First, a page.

Two Tech graduates already getting return on education investment

Téa Phillips and Ashley Wheeler are ready to get a return on their education investment with their own business, ATS Innovations.

COOKEVILLE – What started out as an assignment on an educational trip has turned into a full-blown company for a couple of recent Tennessee Tech graduates.

Téa Phillips and Ashley Wheeler are ready to get a return on their education investment with their own business, ATS Innovations.

“We feel so blessed to be coming out of Tennessee Tech with this product,” said Phillips, who is from Shelbyville. “It’s just a big family here and everyone has been so excited and willing to help.”

The product is the Metaflex Therapy Glove, and it evolved from a prototype in Tech’s Clinical Immersion at Disciplinary Interfaces course taught by Melissa Geist, featuring nurses and engineers. Some of the students in the class, including Wheeler and Sergio Ramirez, traveled to Havana, Cuba, and spent a week identifying problems that impact healthcare and developing prototypes through reiterative design.

Wheeler, a chemical engineering major from Smyrna, and Ramirez, a nursing major from Gallatin, were part of a team who came up with the glove prototype to help the elderly with arthritis pain in their hands.

“We went into a clinical setting with some elderly in Cuba. After several interviews, it was discovered most of the people had arthritis,” said Ramirez, who graduated from Tech on Saturday. “Our first drafts were nothing compared to what we eventually came up with. Ultimately, we came up with the glove idea.”

Ramirez and Wheeler brought the prototype back to Tech where they brought in Phillips, a mechanical engineer, to help with the design.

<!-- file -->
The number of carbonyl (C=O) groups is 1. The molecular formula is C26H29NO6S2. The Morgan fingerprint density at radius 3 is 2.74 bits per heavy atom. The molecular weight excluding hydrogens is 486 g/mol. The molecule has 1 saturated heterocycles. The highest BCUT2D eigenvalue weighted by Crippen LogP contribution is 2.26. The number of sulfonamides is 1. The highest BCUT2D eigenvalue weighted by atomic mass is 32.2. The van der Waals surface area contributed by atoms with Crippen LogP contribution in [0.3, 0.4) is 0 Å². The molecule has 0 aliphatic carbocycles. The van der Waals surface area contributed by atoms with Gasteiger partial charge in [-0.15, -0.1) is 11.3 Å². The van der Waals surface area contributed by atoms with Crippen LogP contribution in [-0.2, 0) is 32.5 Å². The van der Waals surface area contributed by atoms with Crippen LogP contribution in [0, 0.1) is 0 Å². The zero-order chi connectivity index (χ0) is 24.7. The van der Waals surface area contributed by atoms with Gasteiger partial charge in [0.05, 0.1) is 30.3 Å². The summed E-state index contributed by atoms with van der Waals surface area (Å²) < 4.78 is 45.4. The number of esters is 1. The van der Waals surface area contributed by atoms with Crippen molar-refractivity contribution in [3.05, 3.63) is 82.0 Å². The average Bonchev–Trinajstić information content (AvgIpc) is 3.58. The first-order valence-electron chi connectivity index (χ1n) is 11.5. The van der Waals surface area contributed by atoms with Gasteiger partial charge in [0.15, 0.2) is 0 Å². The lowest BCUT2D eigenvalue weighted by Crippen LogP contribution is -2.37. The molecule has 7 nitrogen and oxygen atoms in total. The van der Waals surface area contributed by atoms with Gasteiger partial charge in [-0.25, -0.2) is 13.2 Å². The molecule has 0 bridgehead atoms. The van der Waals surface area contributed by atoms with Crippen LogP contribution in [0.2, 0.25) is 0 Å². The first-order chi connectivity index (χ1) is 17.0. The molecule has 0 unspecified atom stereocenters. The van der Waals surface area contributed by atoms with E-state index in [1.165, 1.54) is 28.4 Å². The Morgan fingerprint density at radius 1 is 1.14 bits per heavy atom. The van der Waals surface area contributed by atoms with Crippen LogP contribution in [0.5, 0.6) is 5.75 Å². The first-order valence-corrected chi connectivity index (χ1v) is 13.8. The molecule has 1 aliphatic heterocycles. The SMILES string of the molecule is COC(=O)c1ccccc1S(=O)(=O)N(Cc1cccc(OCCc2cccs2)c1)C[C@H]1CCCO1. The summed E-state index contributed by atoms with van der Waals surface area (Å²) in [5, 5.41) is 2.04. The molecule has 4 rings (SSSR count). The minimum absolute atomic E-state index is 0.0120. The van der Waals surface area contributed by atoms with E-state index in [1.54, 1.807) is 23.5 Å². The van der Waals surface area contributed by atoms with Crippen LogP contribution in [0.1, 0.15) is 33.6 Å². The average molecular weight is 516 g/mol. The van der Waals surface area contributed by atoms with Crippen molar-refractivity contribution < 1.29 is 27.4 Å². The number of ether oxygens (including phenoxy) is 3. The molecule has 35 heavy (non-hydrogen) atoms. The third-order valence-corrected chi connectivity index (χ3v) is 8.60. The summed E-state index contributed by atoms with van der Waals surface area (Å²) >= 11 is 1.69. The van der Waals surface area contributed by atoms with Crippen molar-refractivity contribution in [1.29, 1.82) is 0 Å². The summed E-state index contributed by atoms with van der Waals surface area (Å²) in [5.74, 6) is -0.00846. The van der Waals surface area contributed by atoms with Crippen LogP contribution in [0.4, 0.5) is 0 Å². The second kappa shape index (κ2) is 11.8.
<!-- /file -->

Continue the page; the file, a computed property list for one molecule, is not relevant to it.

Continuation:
“We worked really hard for months, interviewing people and believing in our idea,” said Phillips, who also graduated this past Saturday. “I got lucky. They had the initial idea and prototype, and I just kind of drove us there.”

Téa Phillips, Sergio Ramirez and Ashley Wheeler show off their display at Tech’s Eagle Works competition.

After a few tweaks and lots of time spent on their product, Phillips, Wheeler and Ramirez presented their idea at Eagle Works, an innovation and entrepreneurship competition similar to Shark Tank which encourages and supports student entrepreneurship at Tech. The trio took home first place and a check for $6,000 along with $500 more for Best Social Impact.

“Eagle Works was incredible,” said Phillips. “It really gave us a launching pad for our business.”

With the money from the Eagle Works competition, Phillips and Wheeler were able to do more with their product. Ramirez voluntarily removed himself from the group to concentrate on nursing, so Phillips and Wheeler formed ATS Innovations.

The next step was presenting the product at Launch TN’s 36/86 Student Edition Pitch Competition. The product was well-received as Phillips and Wheeler placed third, collecting $10,000 for their pitch in front of professional investors.

“You do a lot of projects in college and you kind of put it in the college box and set it aside when the semester is over,” said Wheeler. “Because we had a platform where we had a lot of resources to help us develop a business plan and projections and kind of a timeline moving forward, those resources helped us take what could have been just a college project to progress into a business.”

Wheeler, who graduated in May and works at Chromalox in La Vergne as a sales application engineer as part of the Global Graduate Program, is the chief financial officer of the company. Phillips, who just accepted a job with Y12 National Security Complex in Oak Ridge, is the chief executive officer.

“We are going to make something of this, and we are going to sell it,” said Phillips. “We are really excited about it. We are in talks with companies about getting prototypes done.”

Phillips is also talking with Tennessee Tech head baseball coach Justin Holmes about testing the prototype.

“The plan is to hire someone to sew gloves and give them to the baseball team for testing,” said Phillips. “We’ll be recording how often they wear the glove, routinely testing their grip strength to get some data.”

Phillips and Wheeler have a website and are on Facebook and Instagram. They are also looking for a permanent place for their business. For now, though, they will continue working from home and continue building on the opportunity they invested in while attending Tech.

“Tennessee Tech was extremely helpful. It has been an awesome resource,” said Phillips. “We have to thank Michael Aikens and Andrea Kruszka, who work at Tech’s Center for Rural Innovation and Entrepreneurship. They’ve been such a great resource, as well as Jeff Brown at The Biz Foundry and Kevin Christopher at Ridgeline Venture Law. We couldn’t have done this without them.”

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